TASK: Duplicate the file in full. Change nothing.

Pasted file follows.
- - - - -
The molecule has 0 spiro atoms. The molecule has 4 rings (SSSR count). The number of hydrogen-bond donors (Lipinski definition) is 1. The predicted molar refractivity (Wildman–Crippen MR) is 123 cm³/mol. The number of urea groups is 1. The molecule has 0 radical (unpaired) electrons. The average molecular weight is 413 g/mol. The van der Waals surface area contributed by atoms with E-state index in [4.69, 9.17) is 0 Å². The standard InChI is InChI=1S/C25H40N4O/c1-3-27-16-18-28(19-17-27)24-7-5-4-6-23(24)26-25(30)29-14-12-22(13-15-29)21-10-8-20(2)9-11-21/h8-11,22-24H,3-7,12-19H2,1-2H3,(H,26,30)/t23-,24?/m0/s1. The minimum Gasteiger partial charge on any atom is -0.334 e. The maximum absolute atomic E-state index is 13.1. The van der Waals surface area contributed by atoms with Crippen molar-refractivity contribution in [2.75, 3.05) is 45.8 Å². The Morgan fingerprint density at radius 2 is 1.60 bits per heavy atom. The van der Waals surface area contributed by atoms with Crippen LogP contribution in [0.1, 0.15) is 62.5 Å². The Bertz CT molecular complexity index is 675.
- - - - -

The molecule has 0 spiro atoms. The molecule has 4 rings (SSSR count). The number of hydrogen-bond donors (Lipinski definition) is 1. The predicted molar refractivity (Wildman–Crippen MR) is 123 cm³/mol. The number of urea groups is 1. The molecule has 0 radical (unpaired) electrons. The average molecular weight is 413 g/mol. The van der Waals surface area contributed by atoms with E-state index in [4.69, 9.17) is 0 Å². The standard InChI is InChI=1S/C25H40N4O/c1-3-27-16-18-28(19-17-27)24-7-5-4-6-23(24)26-25(30)29-14-12-22(13-15-29)21-10-8-20(2)9-11-21/h8-11,22-24H,3-7,12-19H2,1-2H3,(H,26,30)/t23-,24?/m0/s1. The minimum Gasteiger partial charge on any atom is -0.334 e. The maximum absolute atomic E-state index is 13.1. The van der Waals surface area contributed by atoms with Crippen molar-refractivity contribution in [2.75, 3.05) is 45.8 Å². The Morgan fingerprint density at radius 2 is 1.60 bits per heavy atom. The van der Waals surface area contributed by atoms with Crippen LogP contribution in [0.1, 0.15) is 62.5 Å². The Bertz CT molecular complexity index is 675.